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Written by: Laura Fitzgerald

Head of Brand and Digital Experience

According to Verizon’s Data Breach Investigations (DBIR) Report, business email compromise attacks have almost doubled across their incident data, accounting for 50% of incidents. This study looked at 16,312 security incidents, of which 5,199 were confirmed data breaches. 

We tuned in to hear Will Gordy, Director of Workplace Collaboration and Customer Experience at Verizon, and Bryce McWhorter, Sr. Director Product, Research & Engineering at Pindrop, in charge of voice center authentication, on a recent webinar to learn more.

1 – How do hackers use various techniques to exfiltrate customer data and shut down operations?

One of every eight employees shares the requested information in a phishing attempt. Sixty percent of employees opened emails they were fully confident were safe. It doesn’t make things easier when socially engineered cyberattacks like phishing are nearly 80% effective.

One socially engineered trend is vishing (or voice phishing). Robert Sheldon on Tech Target describes vishing (voice or VoIP phishing) as “a type of cyber attack that uses voice and telephony technologies to trick targeted individuals into revealing sensitive data to unauthorized entities.” Fraudsters can use this technique to access private information like social security numbers, info on financial accounts, or even network information. 

2 – Why do current systems need to evolve to catch fraudsters?

“The problem is that most call center representatives are not measured against the average time of calls, tickets resolved, or net promoter score,” Bryce revealed on the webinar. “They don’t get bonus points for catching fraudsters day in and day out.” Evolving the IVR measurement system could be a smart way to innovate in the future. Additionally, providing the right tools so reps can focus on the call and not catch a dupe could be ideal. Pindrop Trace Technology determines call risk in the IVR to prevent data theft, account mining, ATO, and omnichannel fraud. 

If companies fail to innovate, it can lead to many companies feeling unconfident in their ability to handle fraud. Thirty-three percent of attendees at this week’s webinar said they were only somewhat confident in their company’s ability to handle fraud today.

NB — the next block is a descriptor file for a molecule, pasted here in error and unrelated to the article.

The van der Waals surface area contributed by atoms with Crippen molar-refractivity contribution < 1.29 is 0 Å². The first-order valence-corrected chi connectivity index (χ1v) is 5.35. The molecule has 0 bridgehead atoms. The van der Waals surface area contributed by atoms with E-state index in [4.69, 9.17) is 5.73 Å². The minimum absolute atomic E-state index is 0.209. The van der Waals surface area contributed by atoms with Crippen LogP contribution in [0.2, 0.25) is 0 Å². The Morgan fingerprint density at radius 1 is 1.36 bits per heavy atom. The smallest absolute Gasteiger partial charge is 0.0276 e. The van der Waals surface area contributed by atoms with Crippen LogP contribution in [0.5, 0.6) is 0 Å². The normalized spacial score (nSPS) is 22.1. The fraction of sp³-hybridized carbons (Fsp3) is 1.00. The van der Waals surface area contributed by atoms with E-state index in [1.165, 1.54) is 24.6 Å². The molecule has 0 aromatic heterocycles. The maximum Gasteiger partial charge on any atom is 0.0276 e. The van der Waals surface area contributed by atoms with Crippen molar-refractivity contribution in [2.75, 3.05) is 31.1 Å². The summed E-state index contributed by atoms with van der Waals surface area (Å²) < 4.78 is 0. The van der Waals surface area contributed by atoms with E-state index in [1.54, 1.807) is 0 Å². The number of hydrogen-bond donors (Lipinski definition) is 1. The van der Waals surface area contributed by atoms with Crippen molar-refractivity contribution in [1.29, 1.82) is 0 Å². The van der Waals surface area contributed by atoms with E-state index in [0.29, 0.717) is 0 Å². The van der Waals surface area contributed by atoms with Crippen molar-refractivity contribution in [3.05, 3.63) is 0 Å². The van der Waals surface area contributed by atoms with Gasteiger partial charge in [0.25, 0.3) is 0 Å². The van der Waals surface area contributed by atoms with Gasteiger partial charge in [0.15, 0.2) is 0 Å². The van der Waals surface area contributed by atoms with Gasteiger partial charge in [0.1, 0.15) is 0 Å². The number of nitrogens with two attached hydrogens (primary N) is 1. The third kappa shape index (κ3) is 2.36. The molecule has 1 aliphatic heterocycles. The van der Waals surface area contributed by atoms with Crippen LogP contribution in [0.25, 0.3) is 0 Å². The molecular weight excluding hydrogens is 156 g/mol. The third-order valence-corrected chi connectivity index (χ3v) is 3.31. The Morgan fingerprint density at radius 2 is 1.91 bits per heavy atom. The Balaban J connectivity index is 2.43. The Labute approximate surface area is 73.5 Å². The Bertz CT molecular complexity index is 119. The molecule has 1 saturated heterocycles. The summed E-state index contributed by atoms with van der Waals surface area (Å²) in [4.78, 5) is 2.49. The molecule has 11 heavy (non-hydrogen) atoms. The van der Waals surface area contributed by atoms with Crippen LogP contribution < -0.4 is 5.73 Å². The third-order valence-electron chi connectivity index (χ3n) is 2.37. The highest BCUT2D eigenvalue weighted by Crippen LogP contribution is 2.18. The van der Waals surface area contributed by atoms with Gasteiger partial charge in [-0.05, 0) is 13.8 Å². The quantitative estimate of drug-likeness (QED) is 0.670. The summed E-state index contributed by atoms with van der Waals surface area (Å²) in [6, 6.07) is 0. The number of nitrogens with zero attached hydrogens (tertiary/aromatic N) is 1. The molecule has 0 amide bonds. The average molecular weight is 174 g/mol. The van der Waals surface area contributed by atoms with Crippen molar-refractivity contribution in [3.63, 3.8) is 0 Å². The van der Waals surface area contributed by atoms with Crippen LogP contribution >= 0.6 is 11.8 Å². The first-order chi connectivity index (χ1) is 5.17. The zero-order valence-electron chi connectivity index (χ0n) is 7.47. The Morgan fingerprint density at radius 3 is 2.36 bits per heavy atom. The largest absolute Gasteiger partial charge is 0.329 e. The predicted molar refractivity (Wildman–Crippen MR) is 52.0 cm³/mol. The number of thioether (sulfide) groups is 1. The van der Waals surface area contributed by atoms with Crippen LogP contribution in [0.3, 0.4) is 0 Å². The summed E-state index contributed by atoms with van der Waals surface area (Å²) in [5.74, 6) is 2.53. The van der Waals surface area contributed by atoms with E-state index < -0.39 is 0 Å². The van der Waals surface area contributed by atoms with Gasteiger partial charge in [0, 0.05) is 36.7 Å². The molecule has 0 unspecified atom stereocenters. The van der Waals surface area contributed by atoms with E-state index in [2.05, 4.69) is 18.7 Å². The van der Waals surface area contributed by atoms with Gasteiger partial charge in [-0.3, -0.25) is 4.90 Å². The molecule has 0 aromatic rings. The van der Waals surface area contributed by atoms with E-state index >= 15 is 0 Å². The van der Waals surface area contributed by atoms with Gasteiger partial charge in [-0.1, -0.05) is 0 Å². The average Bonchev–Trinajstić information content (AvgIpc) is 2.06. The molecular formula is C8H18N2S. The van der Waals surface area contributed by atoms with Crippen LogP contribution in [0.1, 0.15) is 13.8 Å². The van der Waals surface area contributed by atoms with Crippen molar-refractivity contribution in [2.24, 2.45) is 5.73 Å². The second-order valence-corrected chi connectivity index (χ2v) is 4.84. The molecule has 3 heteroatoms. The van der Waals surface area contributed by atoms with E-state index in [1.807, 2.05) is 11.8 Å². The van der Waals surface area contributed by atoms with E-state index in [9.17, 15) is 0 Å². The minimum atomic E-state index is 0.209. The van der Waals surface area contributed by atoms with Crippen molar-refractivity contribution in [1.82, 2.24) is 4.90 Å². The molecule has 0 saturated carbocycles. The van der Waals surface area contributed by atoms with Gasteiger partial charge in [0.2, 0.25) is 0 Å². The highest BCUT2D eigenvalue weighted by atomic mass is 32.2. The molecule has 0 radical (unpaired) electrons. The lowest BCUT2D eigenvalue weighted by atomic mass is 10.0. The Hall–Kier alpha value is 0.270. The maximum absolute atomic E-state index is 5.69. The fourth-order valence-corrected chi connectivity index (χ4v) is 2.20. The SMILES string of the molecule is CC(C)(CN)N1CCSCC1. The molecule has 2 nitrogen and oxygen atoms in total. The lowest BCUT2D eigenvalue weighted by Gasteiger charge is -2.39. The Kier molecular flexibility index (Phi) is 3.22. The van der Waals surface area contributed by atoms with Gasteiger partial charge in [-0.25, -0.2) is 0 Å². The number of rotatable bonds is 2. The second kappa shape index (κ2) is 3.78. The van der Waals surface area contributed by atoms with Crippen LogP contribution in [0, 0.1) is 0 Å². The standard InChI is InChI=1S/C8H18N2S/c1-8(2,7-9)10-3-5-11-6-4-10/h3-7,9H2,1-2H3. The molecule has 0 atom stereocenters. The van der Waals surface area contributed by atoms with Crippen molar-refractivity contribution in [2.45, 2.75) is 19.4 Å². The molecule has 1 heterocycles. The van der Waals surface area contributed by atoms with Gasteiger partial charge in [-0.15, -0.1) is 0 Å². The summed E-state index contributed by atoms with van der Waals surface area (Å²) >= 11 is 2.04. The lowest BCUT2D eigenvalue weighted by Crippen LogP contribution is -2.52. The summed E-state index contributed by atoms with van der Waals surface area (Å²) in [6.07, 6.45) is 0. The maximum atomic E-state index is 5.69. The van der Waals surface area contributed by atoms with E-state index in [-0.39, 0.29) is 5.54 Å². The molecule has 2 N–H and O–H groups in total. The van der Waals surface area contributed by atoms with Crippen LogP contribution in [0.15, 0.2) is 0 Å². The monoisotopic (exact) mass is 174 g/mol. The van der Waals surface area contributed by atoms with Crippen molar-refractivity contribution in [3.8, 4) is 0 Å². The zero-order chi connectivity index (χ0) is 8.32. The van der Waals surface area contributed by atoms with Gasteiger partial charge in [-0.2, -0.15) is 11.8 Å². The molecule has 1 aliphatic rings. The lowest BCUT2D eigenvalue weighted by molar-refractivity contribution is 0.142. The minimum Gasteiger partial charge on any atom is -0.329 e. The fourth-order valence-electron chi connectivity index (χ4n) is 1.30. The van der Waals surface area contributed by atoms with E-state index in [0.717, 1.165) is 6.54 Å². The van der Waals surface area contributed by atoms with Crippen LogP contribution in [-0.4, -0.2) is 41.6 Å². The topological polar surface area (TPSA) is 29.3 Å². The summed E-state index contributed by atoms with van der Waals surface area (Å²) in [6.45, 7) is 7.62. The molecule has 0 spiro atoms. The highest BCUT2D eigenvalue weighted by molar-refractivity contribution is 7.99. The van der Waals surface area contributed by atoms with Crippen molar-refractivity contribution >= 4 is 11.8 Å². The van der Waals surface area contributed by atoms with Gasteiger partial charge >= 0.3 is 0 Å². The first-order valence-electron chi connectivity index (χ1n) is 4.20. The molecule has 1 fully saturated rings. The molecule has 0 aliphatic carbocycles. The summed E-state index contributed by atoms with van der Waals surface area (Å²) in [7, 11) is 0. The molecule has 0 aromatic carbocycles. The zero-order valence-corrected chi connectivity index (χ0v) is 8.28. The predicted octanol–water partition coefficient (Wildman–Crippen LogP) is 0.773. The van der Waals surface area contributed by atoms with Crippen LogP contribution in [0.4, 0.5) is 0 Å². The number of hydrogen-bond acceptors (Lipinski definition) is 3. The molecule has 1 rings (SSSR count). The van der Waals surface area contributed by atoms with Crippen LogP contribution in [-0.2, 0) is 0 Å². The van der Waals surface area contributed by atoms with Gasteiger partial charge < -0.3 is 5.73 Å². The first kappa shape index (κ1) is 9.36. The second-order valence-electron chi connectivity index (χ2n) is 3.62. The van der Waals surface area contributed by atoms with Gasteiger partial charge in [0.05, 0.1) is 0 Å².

3 – What are some ways to stop fraudsters?

According to Will, as found in the DBIR Verizon report, “in the incidents with loss, the calculated median more than doubled to $26,000, and the 95% range of losses expanded to sit between $1 and $2.25 million, putting that upper bound in scarier territory if you are a small business.” He continues, “the FBI did find that only 7% of the incidents had losses in this case, so it’s not all bad news.” Companies appear to be taking appropriate steps and measures to fight fraud in the future and are getting more savvy at doing so with the right technology.

Bryce says, “The first line of defense is through call centers.” Pindrop studies show that 30-40% of the time, fraudsters can get past the call questions. Another avenue is through the OTP or one-time passcodes. At Pindrop, 16 engineers and researchers are working on deepfake security specifically to ensure fraud is stopped before making it this far, but having systems set up to mitigate each of these techniques can make a big difference.

4 – What new fraud attack styles are you seeing? 

On the webinar, there were a few types of fraud methods mentioned. Low and Slow attacks involve what appears to be legitimate traffic at a prolonged rate. Detecting this through network behavioral analysis can be critical. Another is group chats.  

Pindrop services help in several ways by looking at the metadata and tone analysis, audio-based detections, and even STIR/SHAKEN Ingestion. Pindrop processes STIR/SHAKEN headers and incorporates the Attestation-related insights, when available, into our machine learning models to enhance call risk scoring. In short, they improve the call risk with intelligent sorting. It was also mentioned on the webinar that HLR (or Home Location Register) is frowned upon in the industry, because it can lead to SMS spoofing, cloning, etc. This database stores details on every cell phone number connected to the Global System for Mobile (GSM) Communications network worldwide.

Final Thoughts on Exploring the Evolving Cybersecurity Threats

Verizon’s new DBIR Report in 2023 has a wealth of information about the trends being seen in cybersecurity. Some notable stats found in the report are: 

  • 75% of all breaches in 2022 involved a human element
  • 50% of social engineering attacks in 2022 involved pretexting, doubling YoY
  • 49% of breaches by external actors used stolen credentials

“It’s growing increasingly important that agents are trained to get the next call and serve callers quickly and efficiently,” says Bryce. “Outsourcing functions to detect fraud and implementing automated tools and controls can make a big difference.”